For existing homes, inventory is still key. I expected some increase in inventory last year, but that didn’t happened. Inventory is still very low and falling year-over-year (down 5.8% year-over-year in June). More inventory would probably mean smaller price increases and slightly higher sales, and less inventory means lower sales and somewhat larger price increases.
Two of the key reasons inventory is low: 1) A large number of single family home and condos were converted to rental units. Last year, housing economist Tom Lawler estimated there were 17.5 million renter occupied single family homes in the U.S., up from 10.7 million in 2000. Many of these houses were purchased by investors, and rents have increased substantially, and the investors are not selling (even though prices have increased too). Most of these rental conversions were at the lower end, and that is limiting the supply for first time buyers. 2) Baby boomers are aging in place (people tend to downsize when they are 75 or 80, in another 10 to 20 years for the boomers). Instead we are seeing a surge in home improvement spending, and this is also limiting supply.
Of course low inventory keeps potential move-up buyers from selling too. If someone looks around for another home, and inventory is lean, they may decide to just stay and upgrade.
Also, the NAR reported total sales were up 3.0% from June 2015, however normal equity sales were up even more, and distressed sales down sharply. From the NAR (from a survey that is far from perfect):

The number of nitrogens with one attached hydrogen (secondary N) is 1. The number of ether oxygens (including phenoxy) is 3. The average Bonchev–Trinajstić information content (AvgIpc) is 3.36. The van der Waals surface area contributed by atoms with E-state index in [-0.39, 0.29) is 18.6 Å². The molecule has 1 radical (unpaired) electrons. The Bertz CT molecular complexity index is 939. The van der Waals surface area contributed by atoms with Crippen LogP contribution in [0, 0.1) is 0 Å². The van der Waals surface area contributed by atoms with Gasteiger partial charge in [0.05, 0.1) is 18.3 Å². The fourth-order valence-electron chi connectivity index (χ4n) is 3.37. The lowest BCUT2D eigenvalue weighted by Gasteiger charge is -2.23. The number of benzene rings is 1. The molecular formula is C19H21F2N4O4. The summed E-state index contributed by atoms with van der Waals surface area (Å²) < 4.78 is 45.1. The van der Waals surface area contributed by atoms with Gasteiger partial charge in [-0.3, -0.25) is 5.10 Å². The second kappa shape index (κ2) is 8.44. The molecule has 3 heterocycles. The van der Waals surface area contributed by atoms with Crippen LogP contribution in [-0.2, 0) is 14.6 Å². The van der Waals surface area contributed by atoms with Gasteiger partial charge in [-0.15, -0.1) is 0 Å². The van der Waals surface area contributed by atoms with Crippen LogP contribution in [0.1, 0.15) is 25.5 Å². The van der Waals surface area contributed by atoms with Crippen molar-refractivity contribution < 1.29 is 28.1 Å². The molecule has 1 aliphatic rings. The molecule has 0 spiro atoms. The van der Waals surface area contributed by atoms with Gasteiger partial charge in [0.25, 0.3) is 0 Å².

Distressed sales — foreclosures and short sales — were 6 percent of sales in June, unchanged from May and down from 8 percent a year ago. Four percent of June sales were foreclosures (lowest since NAR began tracking in October 2008) and 2 percent were short sales.
Last year in June the NAR reported that 8% of sales were distressed sales.
A rough estimate: Sales in June 2015 were reported at 5.41 million SAAR with 8% distressed. That gives 430 thousand distressed (annual rate), and 4.98 million equity / non-distressed. In June 2016, sales were 5.57 million SAAR, with 6% distressed. That gives 330 thousand distressed – a decline of about 23% from June 2015 – and 5.24 million equity. Although this survey isn’t perfect, this suggests distressed sales were down sharply – and normal sales up around 5%.
The following graph shows existing home sales Not Seasonally Adjusted (NSA).
Sales NSA in June (red column) were the highest for June since 2006 (NSA).
This is a solid first half for 2016.